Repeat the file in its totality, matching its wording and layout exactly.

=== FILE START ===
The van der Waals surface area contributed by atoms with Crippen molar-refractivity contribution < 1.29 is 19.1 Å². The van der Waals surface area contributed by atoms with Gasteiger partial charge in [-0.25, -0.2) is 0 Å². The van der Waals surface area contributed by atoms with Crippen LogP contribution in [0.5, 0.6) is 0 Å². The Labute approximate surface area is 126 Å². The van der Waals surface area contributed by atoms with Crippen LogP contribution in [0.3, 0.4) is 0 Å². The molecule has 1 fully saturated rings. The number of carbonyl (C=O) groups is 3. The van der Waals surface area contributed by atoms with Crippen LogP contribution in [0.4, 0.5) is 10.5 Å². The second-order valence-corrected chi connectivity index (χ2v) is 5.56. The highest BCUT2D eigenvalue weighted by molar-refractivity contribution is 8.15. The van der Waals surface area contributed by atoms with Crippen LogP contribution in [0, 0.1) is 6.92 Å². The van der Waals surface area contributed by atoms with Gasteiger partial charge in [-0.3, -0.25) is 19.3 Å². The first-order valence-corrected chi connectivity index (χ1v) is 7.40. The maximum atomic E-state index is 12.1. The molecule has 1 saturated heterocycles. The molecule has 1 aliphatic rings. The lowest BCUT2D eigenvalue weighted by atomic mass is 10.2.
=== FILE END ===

The van der Waals surface area contributed by atoms with Crippen molar-refractivity contribution < 1.29 is 19.1 Å². The van der Waals surface area contributed by atoms with Gasteiger partial charge in [-0.25, -0.2) is 0 Å². The van der Waals surface area contributed by atoms with Crippen LogP contribution in [0.5, 0.6) is 0 Å². The Labute approximate surface area is 126 Å². The van der Waals surface area contributed by atoms with Crippen LogP contribution in [0.3, 0.4) is 0 Å². The molecule has 1 fully saturated rings. The number of carbonyl (C=O) groups is 3. The van der Waals surface area contributed by atoms with Crippen LogP contribution in [0.4, 0.5) is 10.5 Å². The second-order valence-corrected chi connectivity index (χ2v) is 5.56. The highest BCUT2D eigenvalue weighted by molar-refractivity contribution is 8.15. The van der Waals surface area contributed by atoms with Crippen LogP contribution in [0, 0.1) is 6.92 Å². The van der Waals surface area contributed by atoms with Gasteiger partial charge in [-0.3, -0.25) is 19.3 Å². The first-order valence-corrected chi connectivity index (χ1v) is 7.40. The maximum atomic E-state index is 12.1. The molecule has 1 saturated heterocycles. The molecule has 1 aliphatic rings. The lowest BCUT2D eigenvalue weighted by atomic mass is 10.2.